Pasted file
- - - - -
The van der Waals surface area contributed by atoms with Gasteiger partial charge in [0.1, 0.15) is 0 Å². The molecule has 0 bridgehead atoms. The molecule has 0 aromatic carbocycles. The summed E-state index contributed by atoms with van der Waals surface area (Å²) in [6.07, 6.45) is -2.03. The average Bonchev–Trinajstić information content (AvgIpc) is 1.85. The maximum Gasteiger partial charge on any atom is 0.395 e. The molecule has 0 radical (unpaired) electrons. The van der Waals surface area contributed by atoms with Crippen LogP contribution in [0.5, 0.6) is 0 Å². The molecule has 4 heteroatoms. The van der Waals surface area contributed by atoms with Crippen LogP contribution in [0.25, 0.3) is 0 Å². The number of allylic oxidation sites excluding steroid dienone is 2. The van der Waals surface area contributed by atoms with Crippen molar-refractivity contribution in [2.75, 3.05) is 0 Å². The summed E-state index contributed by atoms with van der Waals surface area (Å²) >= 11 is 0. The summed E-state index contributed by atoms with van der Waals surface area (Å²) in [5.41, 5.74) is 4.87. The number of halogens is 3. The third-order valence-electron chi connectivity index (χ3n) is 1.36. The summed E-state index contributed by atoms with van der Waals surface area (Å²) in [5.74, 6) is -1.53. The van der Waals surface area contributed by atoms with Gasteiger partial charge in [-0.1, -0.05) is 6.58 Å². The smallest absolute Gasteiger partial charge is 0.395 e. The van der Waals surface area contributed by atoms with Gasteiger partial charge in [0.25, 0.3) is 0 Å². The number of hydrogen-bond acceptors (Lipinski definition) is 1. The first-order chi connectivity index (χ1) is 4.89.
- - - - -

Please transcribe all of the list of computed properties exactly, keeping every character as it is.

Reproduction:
The van der Waals surface area contributed by atoms with Gasteiger partial charge in [0.1, 0.15) is 0 Å². The molecule has 0 bridgehead atoms. The molecule has 0 aromatic carbocycles. The summed E-state index contributed by atoms with van der Waals surface area (Å²) in [6.07, 6.45) is -2.03. The average Bonchev–Trinajstić information content (AvgIpc) is 1.85. The maximum Gasteiger partial charge on any atom is 0.395 e. The molecule has 0 radical (unpaired) electrons. The van der Waals surface area contributed by atoms with Crippen LogP contribution in [0.5, 0.6) is 0 Å². The molecule has 4 heteroatoms. The van der Waals surface area contributed by atoms with Crippen LogP contribution in [0.25, 0.3) is 0 Å². The number of allylic oxidation sites excluding steroid dienone is 2. The van der Waals surface area contributed by atoms with Crippen molar-refractivity contribution in [2.75, 3.05) is 0 Å². The summed E-state index contributed by atoms with van der Waals surface area (Å²) >= 11 is 0. The summed E-state index contributed by atoms with van der Waals surface area (Å²) in [5.41, 5.74) is 4.87. The number of halogens is 3. The third-order valence-electron chi connectivity index (χ3n) is 1.36. The summed E-state index contributed by atoms with van der Waals surface area (Å²) in [5.74, 6) is -1.53. The van der Waals surface area contributed by atoms with Gasteiger partial charge in [-0.1, -0.05) is 6.58 Å². The smallest absolute Gasteiger partial charge is 0.395 e. The van der Waals surface area contributed by atoms with Gasteiger partial charge in [0.25, 0.3) is 0 Å². The number of hydrogen-bond acceptors (Lipinski definition) is 1. The first-order chi connectivity index (χ1) is 4.89.